Many Worlds and the Multiverse
By Sean Carroll Cosmic Variance, May
26, 2011
Edited by Andy Ross
Physicists talk about the multiverse of inflationary cosmology and the many
worlds or branches of the wave function in quantum mechanics.
In
inflationary cosmology, different regions of spacetime can be pocket
universes, as Alan Guth calls them. When you combine this with string
theory, the emergent local laws of physics in the different pocket universes
can be very different. So we can think about them as separate universes in a
multiverse.
In quantum mechanics, wave functions assign amplitudes to
all the various possibilities for what we can see when we make an
observation. In the many worlds or Everett interpretation, the possibilities
continue to exist, but we observers branch or split into each one.
These two ideas might be the same. Two ideas make this proposal seem
sensible. The first is quantum vacuum decay.
For particle physicists,
a vacuum is a field state that has the lowest energy of all similar states.
Imagine a scalar field filling the universe that can take on different
values, and each different value has a different potential energy associated
with it. In the course of normal evolution the field settles down to a
minimum of its potential energy — a vacuum. But there can be the true
vacuum, where the energy is really the lowest, and all sorts of false vacua,
in local minima.
Fields are subject to quantum fluctuations. So if
you observe a scalar field, you might find it straying away from its false
vacuum state. Eventually it strays so far that it climbs right over the
barrier in the direction of the true vacuum. That happens in a bubble. But
the bubble grows. Other bubbles form elsewhere and also grow. Eventually all
the bubbles crash into each other, and you complete a transition from the
false vacuum to the true one.
Quantum fields don't really fluctuate.
Our observations fluctuate. We can look at the same field multiple times and
measure different values. Likewise, bubbles don't really form and grow. What
really happens is that there is a quantum amplitude for a bubble to exist,
and that amplitude grows with time. When we look at the field, we see a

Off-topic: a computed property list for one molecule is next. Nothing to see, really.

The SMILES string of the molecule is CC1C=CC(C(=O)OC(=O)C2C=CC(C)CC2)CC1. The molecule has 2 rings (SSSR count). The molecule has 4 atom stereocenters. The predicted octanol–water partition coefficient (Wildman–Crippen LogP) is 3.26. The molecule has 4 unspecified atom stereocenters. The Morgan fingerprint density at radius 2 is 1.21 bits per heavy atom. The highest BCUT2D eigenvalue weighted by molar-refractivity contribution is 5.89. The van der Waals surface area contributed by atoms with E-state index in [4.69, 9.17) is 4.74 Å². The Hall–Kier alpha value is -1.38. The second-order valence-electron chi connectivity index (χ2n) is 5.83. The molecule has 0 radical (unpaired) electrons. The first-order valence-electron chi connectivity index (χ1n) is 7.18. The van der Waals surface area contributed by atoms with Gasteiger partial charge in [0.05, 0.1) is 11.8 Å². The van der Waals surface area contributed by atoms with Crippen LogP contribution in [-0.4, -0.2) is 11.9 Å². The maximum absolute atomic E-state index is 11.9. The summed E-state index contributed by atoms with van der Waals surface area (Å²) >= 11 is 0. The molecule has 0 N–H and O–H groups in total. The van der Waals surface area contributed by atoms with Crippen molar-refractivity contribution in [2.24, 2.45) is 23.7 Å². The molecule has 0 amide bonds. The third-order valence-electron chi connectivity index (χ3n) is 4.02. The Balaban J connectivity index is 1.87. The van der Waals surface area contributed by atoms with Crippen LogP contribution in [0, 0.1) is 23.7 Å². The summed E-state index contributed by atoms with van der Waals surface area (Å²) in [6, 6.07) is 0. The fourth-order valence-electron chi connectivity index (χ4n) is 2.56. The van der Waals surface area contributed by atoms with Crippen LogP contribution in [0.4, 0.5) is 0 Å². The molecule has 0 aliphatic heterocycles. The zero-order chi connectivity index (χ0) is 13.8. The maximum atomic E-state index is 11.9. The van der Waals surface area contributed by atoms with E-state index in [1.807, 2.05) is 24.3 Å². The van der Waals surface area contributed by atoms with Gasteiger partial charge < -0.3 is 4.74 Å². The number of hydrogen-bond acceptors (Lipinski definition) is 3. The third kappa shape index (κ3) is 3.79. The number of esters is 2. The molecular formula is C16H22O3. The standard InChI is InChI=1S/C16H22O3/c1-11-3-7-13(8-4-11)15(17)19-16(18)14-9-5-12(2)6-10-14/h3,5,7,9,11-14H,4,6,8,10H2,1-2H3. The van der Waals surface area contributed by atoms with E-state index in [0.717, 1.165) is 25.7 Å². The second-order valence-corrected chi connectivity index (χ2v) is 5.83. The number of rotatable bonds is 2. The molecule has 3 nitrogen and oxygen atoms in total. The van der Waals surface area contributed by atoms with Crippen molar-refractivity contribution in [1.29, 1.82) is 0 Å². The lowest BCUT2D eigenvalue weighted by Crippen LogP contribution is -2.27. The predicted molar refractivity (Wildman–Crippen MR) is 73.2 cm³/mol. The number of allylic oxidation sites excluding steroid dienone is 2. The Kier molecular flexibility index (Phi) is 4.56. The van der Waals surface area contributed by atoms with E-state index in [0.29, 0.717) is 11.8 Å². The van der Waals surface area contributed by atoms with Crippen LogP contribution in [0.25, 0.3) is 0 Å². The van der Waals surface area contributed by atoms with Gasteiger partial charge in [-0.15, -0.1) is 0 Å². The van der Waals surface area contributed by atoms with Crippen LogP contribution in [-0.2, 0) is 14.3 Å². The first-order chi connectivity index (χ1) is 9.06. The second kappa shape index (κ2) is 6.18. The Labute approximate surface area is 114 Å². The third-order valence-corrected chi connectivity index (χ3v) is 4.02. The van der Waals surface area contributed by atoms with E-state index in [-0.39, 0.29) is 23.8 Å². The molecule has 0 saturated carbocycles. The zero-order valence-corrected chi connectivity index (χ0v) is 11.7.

bubble or we don't. A quantum wave function describes all the possibilities
at once.
Horizon complementarity is a generalization of the idea of
black hole complementarity. For black holes, complementarity says you can
talk about what's going on inside the black hole, or outside, but not both
at once. It is a way of escaping the paradox of information loss as black
holes evaporate.
If you throw a book into a black hole and if
information is not lost, you should be able to reconstruct what was in the
book from the Hawking radiation. Complementarity says everything that is
happening inside the black hole can be encoded as information on the event
horizon itself. This idea works very well with holography, and the fact that
the entropy of the black hole is proportional to the area of the horizon
rather than the volume inside.
We are inside the universe. The
cosmological horizon is a sphere that surrounds us. You can talk about
what's inside your cosmological horizon, but not what's outside. Everything
that you think might be going on outside can be encoded in the form of
information on the horizon itself. This becomes a fairly sharp and
believable statement in empty space with a cosmological constant. Horizon
complementarity says that it's true more generally.
Let's put
together horizon complementarity and quantum vacuum decay. Every question
that it is sensible to ask can be answered in terms of what's happening
inside a single horizon. But a complete description of what's actually
inside our observable universe includes an amplitude for being in various
possible states. We replace the cosmological multiverse, where different
states are located in widely separated regions of spacetime, with a
localized multiverse, where the different states are all right here, just in
different branches of the wave function.
Physical Theories,
Eternal Inflation, and Quantum Universe By Yasunori Nomura
The Multiverse
Interpretation of Quantum Mechanics By Raphael Bousso and Leonard Susskind
AR Good idea to try and merge the
multiverse and quantum branching. Hope it works.